Philadelphia, PA: Far fewer young people are referred by the criminal courts to attend marijuana-specific treatment programs following the adoption of statewide adult-use legalization laws, according to data published in the journal Addiction Medicine.
Researchers with Temple University in Philadelphia analyzed ten years (2008 to 2019) of admissions data from the US government’s Treatment Episode Data Sets (TEDS). They reported that the total number of marijuana-related drug treatment admissions declined significantly among adolescents (ages 12 to 17) and young adults (ages 18 to 24) during this time period. Much of this decline was the result of fewer court-mandated admissions.
“Our results indicate that the proportion of referrals to CUD [cannabis use disorder] treatment from the criminal justice system fell following recreational legalization in the United States among young adults, likely due to post-legalization declines in cannabis-related arrests,” the study’s authors concluded.
In 2010, courts ordered nearly 60,000 teens and another 70,000 young adults to attend marijuana treatment. Those totals fell to fewer than 20,000 adolescents and approximately 30,000 young adults in 2019.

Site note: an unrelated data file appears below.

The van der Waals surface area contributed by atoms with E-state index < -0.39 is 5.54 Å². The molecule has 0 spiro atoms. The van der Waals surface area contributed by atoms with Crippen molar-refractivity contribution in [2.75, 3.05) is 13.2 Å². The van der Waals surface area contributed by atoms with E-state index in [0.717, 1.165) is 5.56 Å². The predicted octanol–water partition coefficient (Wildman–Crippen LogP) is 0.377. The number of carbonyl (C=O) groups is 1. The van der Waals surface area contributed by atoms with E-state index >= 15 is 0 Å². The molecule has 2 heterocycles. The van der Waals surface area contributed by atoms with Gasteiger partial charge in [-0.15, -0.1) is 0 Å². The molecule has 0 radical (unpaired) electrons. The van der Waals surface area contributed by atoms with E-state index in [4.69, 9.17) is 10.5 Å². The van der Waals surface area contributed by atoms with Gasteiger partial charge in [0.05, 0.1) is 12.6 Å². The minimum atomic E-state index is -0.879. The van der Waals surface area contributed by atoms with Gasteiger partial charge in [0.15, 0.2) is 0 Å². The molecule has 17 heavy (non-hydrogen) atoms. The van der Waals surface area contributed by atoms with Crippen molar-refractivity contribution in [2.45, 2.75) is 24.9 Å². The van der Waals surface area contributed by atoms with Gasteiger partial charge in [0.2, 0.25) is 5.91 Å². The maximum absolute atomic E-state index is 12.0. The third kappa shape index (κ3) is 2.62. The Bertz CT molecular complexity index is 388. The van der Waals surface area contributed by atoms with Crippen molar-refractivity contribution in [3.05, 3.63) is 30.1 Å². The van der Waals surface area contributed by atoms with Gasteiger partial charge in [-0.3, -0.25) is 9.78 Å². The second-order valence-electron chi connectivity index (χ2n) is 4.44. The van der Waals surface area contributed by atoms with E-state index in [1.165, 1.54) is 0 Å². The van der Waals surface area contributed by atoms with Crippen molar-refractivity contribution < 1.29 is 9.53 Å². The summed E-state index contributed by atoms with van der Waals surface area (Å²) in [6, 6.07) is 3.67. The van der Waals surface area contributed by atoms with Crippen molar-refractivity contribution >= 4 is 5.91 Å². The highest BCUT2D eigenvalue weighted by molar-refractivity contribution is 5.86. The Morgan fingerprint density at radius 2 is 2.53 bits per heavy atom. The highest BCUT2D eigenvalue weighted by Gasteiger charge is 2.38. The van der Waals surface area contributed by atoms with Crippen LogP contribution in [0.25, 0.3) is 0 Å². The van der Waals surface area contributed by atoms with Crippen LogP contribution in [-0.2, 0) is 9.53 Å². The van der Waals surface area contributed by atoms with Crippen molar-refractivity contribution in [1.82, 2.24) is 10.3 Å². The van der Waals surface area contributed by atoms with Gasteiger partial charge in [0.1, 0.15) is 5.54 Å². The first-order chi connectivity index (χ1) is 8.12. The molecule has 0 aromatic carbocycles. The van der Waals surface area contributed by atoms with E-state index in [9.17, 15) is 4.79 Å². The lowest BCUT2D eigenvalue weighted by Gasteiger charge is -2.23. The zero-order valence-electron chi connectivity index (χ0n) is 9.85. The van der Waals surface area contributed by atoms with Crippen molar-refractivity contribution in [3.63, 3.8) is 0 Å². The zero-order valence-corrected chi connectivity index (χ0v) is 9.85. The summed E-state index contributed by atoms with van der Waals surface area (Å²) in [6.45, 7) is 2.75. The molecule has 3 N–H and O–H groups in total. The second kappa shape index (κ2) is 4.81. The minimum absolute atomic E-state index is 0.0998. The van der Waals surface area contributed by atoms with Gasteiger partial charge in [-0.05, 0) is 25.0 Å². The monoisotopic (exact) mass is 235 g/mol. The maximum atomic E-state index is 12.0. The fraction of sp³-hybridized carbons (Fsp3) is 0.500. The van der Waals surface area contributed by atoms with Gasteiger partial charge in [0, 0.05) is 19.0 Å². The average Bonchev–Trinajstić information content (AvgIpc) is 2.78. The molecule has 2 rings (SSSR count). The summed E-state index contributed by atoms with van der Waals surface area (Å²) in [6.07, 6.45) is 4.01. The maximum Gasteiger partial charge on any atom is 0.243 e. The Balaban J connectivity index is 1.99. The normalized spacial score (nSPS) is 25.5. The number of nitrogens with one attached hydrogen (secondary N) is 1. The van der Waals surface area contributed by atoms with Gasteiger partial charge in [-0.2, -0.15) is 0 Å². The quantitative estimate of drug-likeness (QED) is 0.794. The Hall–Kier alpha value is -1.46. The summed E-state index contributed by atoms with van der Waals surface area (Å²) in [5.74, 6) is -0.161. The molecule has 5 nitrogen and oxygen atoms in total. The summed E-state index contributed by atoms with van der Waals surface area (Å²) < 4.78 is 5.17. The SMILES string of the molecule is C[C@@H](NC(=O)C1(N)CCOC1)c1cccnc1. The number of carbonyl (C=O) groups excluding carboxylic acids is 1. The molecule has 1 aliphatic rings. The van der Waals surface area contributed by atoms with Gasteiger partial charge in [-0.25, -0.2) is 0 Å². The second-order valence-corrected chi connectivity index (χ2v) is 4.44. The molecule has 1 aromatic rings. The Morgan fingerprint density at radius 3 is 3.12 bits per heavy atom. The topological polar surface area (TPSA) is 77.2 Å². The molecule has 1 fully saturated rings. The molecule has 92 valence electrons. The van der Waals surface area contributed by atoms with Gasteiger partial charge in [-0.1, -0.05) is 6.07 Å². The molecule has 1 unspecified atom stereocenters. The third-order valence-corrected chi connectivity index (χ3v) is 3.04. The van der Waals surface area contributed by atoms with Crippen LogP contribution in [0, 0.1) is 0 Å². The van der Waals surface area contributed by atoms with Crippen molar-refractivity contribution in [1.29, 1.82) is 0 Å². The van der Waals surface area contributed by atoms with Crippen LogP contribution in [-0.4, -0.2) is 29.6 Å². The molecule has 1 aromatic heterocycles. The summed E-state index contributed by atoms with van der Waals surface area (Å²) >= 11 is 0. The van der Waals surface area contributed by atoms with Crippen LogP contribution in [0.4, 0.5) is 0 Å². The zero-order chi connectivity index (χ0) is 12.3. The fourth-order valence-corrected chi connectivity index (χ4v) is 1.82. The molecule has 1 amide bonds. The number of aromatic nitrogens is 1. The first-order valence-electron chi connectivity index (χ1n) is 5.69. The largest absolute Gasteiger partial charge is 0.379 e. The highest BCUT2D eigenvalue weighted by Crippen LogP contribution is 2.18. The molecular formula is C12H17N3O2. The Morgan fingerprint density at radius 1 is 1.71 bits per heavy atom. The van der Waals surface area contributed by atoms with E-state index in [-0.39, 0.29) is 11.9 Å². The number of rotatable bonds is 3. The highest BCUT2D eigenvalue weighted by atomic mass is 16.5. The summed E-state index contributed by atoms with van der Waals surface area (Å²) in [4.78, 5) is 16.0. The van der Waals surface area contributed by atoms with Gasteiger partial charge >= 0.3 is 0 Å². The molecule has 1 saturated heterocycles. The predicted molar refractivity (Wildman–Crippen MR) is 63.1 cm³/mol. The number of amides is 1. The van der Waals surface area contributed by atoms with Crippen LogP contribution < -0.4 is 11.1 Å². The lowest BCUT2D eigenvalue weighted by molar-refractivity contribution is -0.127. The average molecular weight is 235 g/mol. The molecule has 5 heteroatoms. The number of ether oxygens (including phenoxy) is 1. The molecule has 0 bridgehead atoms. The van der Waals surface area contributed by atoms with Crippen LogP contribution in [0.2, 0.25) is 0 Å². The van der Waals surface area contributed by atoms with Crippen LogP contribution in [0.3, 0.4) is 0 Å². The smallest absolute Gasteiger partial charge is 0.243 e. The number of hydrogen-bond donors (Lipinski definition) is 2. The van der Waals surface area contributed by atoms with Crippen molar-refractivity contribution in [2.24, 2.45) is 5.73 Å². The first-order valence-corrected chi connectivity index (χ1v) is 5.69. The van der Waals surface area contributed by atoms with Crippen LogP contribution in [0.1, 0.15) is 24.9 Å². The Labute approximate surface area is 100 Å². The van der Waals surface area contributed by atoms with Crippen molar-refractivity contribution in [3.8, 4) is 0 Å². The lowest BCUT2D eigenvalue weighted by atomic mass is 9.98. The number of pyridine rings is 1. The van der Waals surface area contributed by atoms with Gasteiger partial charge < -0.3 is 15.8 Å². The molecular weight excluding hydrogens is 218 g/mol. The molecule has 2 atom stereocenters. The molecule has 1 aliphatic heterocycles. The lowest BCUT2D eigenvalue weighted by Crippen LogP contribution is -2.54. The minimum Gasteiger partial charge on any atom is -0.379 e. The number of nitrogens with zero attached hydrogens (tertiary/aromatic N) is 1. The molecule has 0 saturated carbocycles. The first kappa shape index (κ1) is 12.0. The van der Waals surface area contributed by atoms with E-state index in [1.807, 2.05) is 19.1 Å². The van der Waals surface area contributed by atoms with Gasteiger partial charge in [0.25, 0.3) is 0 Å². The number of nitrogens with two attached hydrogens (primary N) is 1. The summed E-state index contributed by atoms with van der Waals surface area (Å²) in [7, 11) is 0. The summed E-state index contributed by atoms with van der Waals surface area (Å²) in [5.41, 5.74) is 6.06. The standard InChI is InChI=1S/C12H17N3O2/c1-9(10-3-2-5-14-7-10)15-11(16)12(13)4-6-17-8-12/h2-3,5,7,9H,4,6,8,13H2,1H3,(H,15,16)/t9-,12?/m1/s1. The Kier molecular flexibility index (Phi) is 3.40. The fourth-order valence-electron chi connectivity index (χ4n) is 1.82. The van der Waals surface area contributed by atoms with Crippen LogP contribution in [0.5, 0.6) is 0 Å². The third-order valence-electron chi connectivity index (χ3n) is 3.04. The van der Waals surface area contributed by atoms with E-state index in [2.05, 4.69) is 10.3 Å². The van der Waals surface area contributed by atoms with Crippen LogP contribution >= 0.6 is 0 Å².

NORML’s Deputy Director Paul Armentano commented on the trend, stating: “In addition to ending tens of thousands of needless low-level marijuana arrests, cannabis legalization is also freeing up space in drug treatment centers for those people who truly need it. Most people arrested for violating marijuana possession laws do not require mandatory drug treatment, and historically, these referrals were provided primarily to divert people away from the criminal justice system.”
Numerous state and federal surveys have failed to identify an uptick in adolescents’ use of cannabis following the adoption of state-level legalization policies.
Full text of the study, “Criminal justice referrals to cannabis use disorder treatment among adolescents and young adults following cannabis legalization in the United States,” appears inAddiction Medicine.